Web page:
Therefore, the study by Yao et al. (23) introduced the fundamental notion of trying to identify different clinical phenotypes of OSA risk according to the baseline characteristics of patients (in this case controlled and uncontrolled hypertensive patients) and the weight that different variables of confusion add to this association. This development enhances our knowledge of the various mechanisms through which OSA indicates an increase in CVE. Future prospective studies with a sufficient sample size to be able to study the different CVEs separately, and the capacity to adjust the results for the multiple known confounding variables, are necessary in this regard.


Funding: None.


Provenance and Peer Review: This article was commissioned by the editorial office, Cardiovascular Diagnosis and Therapy. The article did not undergo external peer review.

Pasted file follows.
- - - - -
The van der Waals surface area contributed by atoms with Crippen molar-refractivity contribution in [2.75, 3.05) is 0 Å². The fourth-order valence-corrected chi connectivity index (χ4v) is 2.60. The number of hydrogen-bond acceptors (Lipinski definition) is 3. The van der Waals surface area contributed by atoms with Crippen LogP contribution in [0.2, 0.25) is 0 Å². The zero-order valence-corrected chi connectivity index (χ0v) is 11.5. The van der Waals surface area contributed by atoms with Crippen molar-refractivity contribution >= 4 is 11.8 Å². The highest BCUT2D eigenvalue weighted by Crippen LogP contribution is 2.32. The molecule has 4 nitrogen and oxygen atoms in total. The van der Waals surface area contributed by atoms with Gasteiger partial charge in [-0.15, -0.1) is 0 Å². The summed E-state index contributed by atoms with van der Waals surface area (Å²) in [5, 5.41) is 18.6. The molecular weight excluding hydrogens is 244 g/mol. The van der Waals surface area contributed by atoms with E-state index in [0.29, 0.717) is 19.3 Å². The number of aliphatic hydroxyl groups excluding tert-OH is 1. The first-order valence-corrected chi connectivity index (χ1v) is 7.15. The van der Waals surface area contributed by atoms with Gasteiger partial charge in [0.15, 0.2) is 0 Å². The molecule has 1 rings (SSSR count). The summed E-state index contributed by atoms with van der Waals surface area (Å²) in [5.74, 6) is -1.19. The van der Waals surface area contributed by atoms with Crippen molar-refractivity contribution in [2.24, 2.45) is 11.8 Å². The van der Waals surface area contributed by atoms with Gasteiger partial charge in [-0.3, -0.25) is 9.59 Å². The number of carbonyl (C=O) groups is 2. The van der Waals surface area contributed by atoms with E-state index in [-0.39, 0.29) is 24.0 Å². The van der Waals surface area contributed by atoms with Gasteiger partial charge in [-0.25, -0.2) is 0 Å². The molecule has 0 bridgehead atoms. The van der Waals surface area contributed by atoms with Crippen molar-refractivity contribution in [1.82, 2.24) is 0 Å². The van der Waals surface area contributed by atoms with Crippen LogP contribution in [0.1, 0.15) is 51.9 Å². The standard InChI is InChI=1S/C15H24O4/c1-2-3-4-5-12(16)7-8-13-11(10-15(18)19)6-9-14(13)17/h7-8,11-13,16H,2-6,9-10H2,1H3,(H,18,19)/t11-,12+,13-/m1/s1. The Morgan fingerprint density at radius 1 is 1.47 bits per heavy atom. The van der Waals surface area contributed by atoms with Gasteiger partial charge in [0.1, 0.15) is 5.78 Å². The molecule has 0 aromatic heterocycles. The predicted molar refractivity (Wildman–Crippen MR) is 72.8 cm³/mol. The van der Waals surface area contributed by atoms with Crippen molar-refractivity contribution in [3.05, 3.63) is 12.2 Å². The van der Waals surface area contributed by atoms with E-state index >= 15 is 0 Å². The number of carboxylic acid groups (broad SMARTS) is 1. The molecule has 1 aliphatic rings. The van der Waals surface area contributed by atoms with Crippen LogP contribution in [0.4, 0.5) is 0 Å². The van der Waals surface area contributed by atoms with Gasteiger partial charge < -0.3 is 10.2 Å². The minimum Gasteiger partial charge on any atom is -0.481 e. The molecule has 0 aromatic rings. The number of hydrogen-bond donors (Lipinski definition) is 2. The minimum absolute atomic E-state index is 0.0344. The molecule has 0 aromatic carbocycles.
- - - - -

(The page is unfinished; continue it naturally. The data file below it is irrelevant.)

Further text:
Conflicts of Interest: All authors have completed the ICMJE uniform disclosure form (available at The authors have no conflicts of interest to declare.

Ethical Statement: The authors are accountable for all aspects of the work in ensuring that questions related to the accuracy or integrity of any part of the work are appropriately investigated and resolved.

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Cite this article as: Martínez-García MÁ, Oscullo G, Gomez-Olivas JD. Cardiovascular risk in obstructive sleep apnoea: the power of confounders. Cardiovasc Diagn Ther 2024;14(1):1-4. doi: 10.21037/cdt-23-444